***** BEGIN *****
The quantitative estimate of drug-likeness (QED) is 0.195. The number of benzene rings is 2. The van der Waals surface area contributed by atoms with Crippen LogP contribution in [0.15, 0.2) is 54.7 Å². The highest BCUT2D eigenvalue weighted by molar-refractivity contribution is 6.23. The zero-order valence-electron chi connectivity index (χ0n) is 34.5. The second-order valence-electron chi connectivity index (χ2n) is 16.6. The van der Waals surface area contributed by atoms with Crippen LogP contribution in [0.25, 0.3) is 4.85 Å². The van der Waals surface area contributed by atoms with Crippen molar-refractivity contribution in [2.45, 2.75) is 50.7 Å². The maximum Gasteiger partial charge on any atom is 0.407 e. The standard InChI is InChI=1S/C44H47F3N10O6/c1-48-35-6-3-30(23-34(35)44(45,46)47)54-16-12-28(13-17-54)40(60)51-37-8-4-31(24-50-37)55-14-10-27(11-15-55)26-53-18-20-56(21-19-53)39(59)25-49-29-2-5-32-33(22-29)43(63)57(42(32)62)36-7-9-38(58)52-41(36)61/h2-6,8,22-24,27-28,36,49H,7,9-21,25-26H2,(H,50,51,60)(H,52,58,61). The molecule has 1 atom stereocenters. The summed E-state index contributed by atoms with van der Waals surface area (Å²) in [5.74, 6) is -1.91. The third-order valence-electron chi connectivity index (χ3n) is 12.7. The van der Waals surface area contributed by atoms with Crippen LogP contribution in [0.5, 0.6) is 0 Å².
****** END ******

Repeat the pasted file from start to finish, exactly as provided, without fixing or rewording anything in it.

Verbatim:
The quantitative estimate of drug-likeness (QED) is 0.195. The number of benzene rings is 2. The van der Waals surface area contributed by atoms with Crippen LogP contribution in [0.15, 0.2) is 54.7 Å². The highest BCUT2D eigenvalue weighted by molar-refractivity contribution is 6.23. The zero-order valence-electron chi connectivity index (χ0n) is 34.5. The second-order valence-electron chi connectivity index (χ2n) is 16.6. The van der Waals surface area contributed by atoms with Crippen LogP contribution in [0.25, 0.3) is 4.85 Å². The van der Waals surface area contributed by atoms with Crippen molar-refractivity contribution in [2.45, 2.75) is 50.7 Å². The maximum Gasteiger partial charge on any atom is 0.407 e. The standard InChI is InChI=1S/C44H47F3N10O6/c1-48-35-6-3-30(23-34(35)44(45,46)47)54-16-12-28(13-17-54)40(60)51-37-8-4-31(24-50-37)55-14-10-27(11-15-55)26-53-18-20-56(21-19-53)39(59)25-49-29-2-5-32-33(22-29)43(63)57(42(32)62)36-7-9-38(58)52-41(36)61/h2-6,8,22-24,27-28,36,49H,7,9-21,25-26H2,(H,50,51,60)(H,52,58,61). The molecule has 1 atom stereocenters. The summed E-state index contributed by atoms with van der Waals surface area (Å²) in [5.74, 6) is -1.91. The third-order valence-electron chi connectivity index (χ3n) is 12.7. The van der Waals surface area contributed by atoms with Crippen LogP contribution in [0.5, 0.6) is 0 Å².